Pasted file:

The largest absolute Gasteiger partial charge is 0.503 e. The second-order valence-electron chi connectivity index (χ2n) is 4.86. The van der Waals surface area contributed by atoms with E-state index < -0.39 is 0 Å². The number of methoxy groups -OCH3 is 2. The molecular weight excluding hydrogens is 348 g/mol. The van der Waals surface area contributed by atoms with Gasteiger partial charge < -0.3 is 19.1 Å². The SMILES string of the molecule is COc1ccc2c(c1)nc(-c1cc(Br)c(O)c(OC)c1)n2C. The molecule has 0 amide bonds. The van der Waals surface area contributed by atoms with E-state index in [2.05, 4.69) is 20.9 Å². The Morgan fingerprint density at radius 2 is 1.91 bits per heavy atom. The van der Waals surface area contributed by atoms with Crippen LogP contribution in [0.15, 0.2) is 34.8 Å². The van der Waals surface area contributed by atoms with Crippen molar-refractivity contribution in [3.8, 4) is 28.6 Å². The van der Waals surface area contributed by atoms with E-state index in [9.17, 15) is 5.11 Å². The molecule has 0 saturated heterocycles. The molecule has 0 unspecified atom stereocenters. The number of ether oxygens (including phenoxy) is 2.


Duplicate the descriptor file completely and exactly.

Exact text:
The largest absolute Gasteiger partial charge is 0.503 e. The second-order valence-electron chi connectivity index (χ2n) is 4.86. The van der Waals surface area contributed by atoms with E-state index < -0.39 is 0 Å². The number of methoxy groups -OCH3 is 2. The molecular weight excluding hydrogens is 348 g/mol. The van der Waals surface area contributed by atoms with Gasteiger partial charge < -0.3 is 19.1 Å². The SMILES string of the molecule is COc1ccc2c(c1)nc(-c1cc(Br)c(O)c(OC)c1)n2C. The molecule has 0 amide bonds. The van der Waals surface area contributed by atoms with E-state index in [2.05, 4.69) is 20.9 Å². The Morgan fingerprint density at radius 2 is 1.91 bits per heavy atom. The van der Waals surface area contributed by atoms with Crippen LogP contribution in [0.15, 0.2) is 34.8 Å². The van der Waals surface area contributed by atoms with Crippen molar-refractivity contribution in [3.8, 4) is 28.6 Å². The van der Waals surface area contributed by atoms with E-state index in [9.17, 15) is 5.11 Å². The molecule has 0 saturated heterocycles. The molecule has 0 unspecified atom stereocenters. The number of ether oxygens (including phenoxy) is 2.